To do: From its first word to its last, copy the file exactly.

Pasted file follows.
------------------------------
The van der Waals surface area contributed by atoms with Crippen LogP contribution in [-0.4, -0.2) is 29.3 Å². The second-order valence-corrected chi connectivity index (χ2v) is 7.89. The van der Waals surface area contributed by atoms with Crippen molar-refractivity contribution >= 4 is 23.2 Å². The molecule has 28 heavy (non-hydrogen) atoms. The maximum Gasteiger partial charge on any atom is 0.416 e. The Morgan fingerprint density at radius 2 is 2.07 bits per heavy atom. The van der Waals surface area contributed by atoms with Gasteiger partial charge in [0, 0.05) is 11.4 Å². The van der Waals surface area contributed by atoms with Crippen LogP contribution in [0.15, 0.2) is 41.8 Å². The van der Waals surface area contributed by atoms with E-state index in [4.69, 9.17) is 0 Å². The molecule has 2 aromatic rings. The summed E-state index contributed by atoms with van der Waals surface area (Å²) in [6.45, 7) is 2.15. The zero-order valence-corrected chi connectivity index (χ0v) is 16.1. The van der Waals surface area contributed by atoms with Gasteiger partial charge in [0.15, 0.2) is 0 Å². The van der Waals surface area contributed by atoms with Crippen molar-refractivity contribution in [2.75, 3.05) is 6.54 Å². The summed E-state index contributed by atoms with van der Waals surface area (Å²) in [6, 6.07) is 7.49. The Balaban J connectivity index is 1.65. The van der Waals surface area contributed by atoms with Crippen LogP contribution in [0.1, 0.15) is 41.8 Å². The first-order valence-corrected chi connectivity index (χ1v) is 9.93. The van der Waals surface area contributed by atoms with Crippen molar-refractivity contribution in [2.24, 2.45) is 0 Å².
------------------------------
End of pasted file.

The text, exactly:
The van der Waals surface area contributed by atoms with Crippen LogP contribution in [-0.4, -0.2) is 29.3 Å². The second-order valence-corrected chi connectivity index (χ2v) is 7.89. The van der Waals surface area contributed by atoms with Crippen molar-refractivity contribution >= 4 is 23.2 Å². The molecule has 28 heavy (non-hydrogen) atoms. The maximum Gasteiger partial charge on any atom is 0.416 e. The Morgan fingerprint density at radius 2 is 2.07 bits per heavy atom. The van der Waals surface area contributed by atoms with Gasteiger partial charge in [0, 0.05) is 11.4 Å². The van der Waals surface area contributed by atoms with Crippen LogP contribution in [0.15, 0.2) is 41.8 Å². The van der Waals surface area contributed by atoms with E-state index in [4.69, 9.17) is 0 Å². The molecule has 2 aromatic rings. The summed E-state index contributed by atoms with van der Waals surface area (Å²) in [6.45, 7) is 2.15. The zero-order valence-corrected chi connectivity index (χ0v) is 16.1. The van der Waals surface area contributed by atoms with Gasteiger partial charge in [0.15, 0.2) is 0 Å². The van der Waals surface area contributed by atoms with Crippen molar-refractivity contribution in [2.75, 3.05) is 6.54 Å². The summed E-state index contributed by atoms with van der Waals surface area (Å²) in [6, 6.07) is 7.49. The Balaban J connectivity index is 1.65. The van der Waals surface area contributed by atoms with Crippen LogP contribution in [0.1, 0.15) is 41.8 Å². The first-order valence-corrected chi connectivity index (χ1v) is 9.93. The van der Waals surface area contributed by atoms with Crippen molar-refractivity contribution in [2.24, 2.45) is 0 Å².